Unless you’ve been living in a cave, by now you’ve heard the shocking reveal of Marvel Comics’ “Captain America” #25: Steve Rogers, Captain America, is dead. And with the word now out, the full name of Jeph Loeb’s five-issue series dealing with the death of one of Marvel’s most iconic characters has finally been revealed: “Fallen Son: The Death of Captain America.” Loeb took a few minutes to talk to CBR News about the upcoming series.
“This came about when I found out that Cap was going to get assassinated in Cap #25,” Loeb told CBR News. “I wanted the character to be remembered by fandom and by the characters in the Marvel Universe.”
Each of the five issues corresponds to one of the five stages of grief: denial (Wolverine), anger (New Avengers), bargaining (Captain America), depression (Spider-Man) and acceptance (Iron Man). “The idea to do it that way came from JM Straczynski at the creative retreat last Christmas,” Loeb said. “As soon as he said it, I saw the finished comics.” Loeb, who tragically lost his 17-year-old son Sam in 2005 to cancer, is no stranger to the process of grief and this series has been informed in no small part by his all-too recent personal tragedy.
Death, in mainstream comics, has more often than not turned out to be a revolving door. But as to the prospect of the late Steve Rogers returning from the grave, Loeb said only: “I wrote ‘Fallen Son’ about what happens after a person dies. I don’t live in a world where people come back after they are gone.” Marvel EIC Joe Quesada confirms that in Rogers’ case, dead means dead, but that someone else will indeed be taking up the mantle of Captain America. “That will be dealt with (with or without success) in ‘Fallen Son’ #3,” Loeb promised.
Loeb is joined by an impressive array of artists for “Fallen Son.” Wolverine’s denial will be penciled by Leinil Yu. The anger of the New Avengers will be rendered by Ed McGuinness and Dexter Vines. John Romita Jr. and Klaus Janson help Cap’s supporting cast through the bargaining phase. David Finch will put a face on Spidey’s depression in the wake of his friend’s passing. And lastly, John Cassaday draws Iron Man coming to terms with his part in the tragedy. “But the truth is, ‘Acceptance’ has to do with the entire Marvel Universe. It’s why Cassaday was the perfect artist. He can draw everyone and make it cool.”
“They are my partners,” Loeb said of his collaborators. “We talk all the time, we communicate via email. I wrote those scripts specifically for them, hopefully leaning toward their strengths. Nobody’s complained yet, so I think we succeeded! I think the artistic efforts from the teams is nothing short of extraordinary.”
Loeb, whose background is in film and television, provides each artists with a full script. “I only know how to write full script,” Loeb admitted. “In fact, I work from a program for television scripts. It makes it easier when I’m done with my work at ‘Heroes,’ that I don’t have to learn another program!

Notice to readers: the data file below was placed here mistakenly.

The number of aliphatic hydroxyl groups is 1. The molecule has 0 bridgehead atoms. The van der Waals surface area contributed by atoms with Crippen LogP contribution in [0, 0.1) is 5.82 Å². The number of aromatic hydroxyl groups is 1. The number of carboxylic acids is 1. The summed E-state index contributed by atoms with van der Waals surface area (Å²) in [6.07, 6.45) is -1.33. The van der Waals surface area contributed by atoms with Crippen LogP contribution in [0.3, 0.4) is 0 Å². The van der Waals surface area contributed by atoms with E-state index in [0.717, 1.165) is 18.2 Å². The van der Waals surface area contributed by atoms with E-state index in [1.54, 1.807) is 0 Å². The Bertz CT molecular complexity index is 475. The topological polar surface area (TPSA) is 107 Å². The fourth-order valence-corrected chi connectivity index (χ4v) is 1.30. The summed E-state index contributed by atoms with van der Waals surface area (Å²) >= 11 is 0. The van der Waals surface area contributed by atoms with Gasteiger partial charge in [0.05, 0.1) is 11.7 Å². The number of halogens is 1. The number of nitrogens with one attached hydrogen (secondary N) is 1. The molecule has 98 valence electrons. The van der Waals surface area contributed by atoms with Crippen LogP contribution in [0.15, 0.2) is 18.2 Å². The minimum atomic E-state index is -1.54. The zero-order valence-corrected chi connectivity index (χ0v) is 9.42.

“So the artists get full descriptions of every panel, and dialogue (that I will sometimes change to reflect the artwork better) for every scene,” Loeb continued. “I try and give the artist as complete a picture as I can. And since I can’t draw, I’m very much in their hands.
“I had a real sense of completion at DC,” said Loeb of his return to the House of Ideas. “I had made a commitment to launch and then finish 25 issues of ‘Superman/Batman,’ launch ‘Supergirl’ (#1-5), 12 issues of ‘Batman: Hush’ and six issues of ‘Catwoman: When In Rome’ and I’m thrilled with the success each one of those projects brought me, my teams and DC. After ‘Superman/Batman’ #26 [on which he collaborated with his dear-departed son] it was time to move on. But nothing is forever. I’ve left DC before and I will return I’m sure to those characters someday.”
Despite his long hiatus from the Marvel Universe, Loeb eased back into it with relative ease. “I read comics every week (yes, I go to the stores on Wednesdays). I had never worked with [Brian] Bendis or [Mark] Millar before, but after about an hour, we were finishing each others’ sentences and stealing each others’ ideas,” Loeb said with a chuckle. “But I’ve been friends with Quesada for more years than either of us wants
to admit and he was one of main reasons I came over.”
Loeb is certainly keeping busy. In addition to “Fallen Son,” he’s still working on his “Wolverine” arc with Simone Bianchi, “Onslaught: Reborn” with Rob Liefield, “Ultimates 3 and 4” with Joe Madueira and Ed McGuinness respectively, a Hulk project with McGuinness and a Spidey project with J. Scott Campbell. All this on top of his job at NBC’s “Heroes.” “It gets a little roller-coastery at times,” Loeb said. “But my editors at Marvel understand the commitment that I’ve made to ‘Heroes’ (and it helps that they are fans!).”
Look for “Fallen Son: The Death of Captain America: Wolverine” to show up on stands this April.
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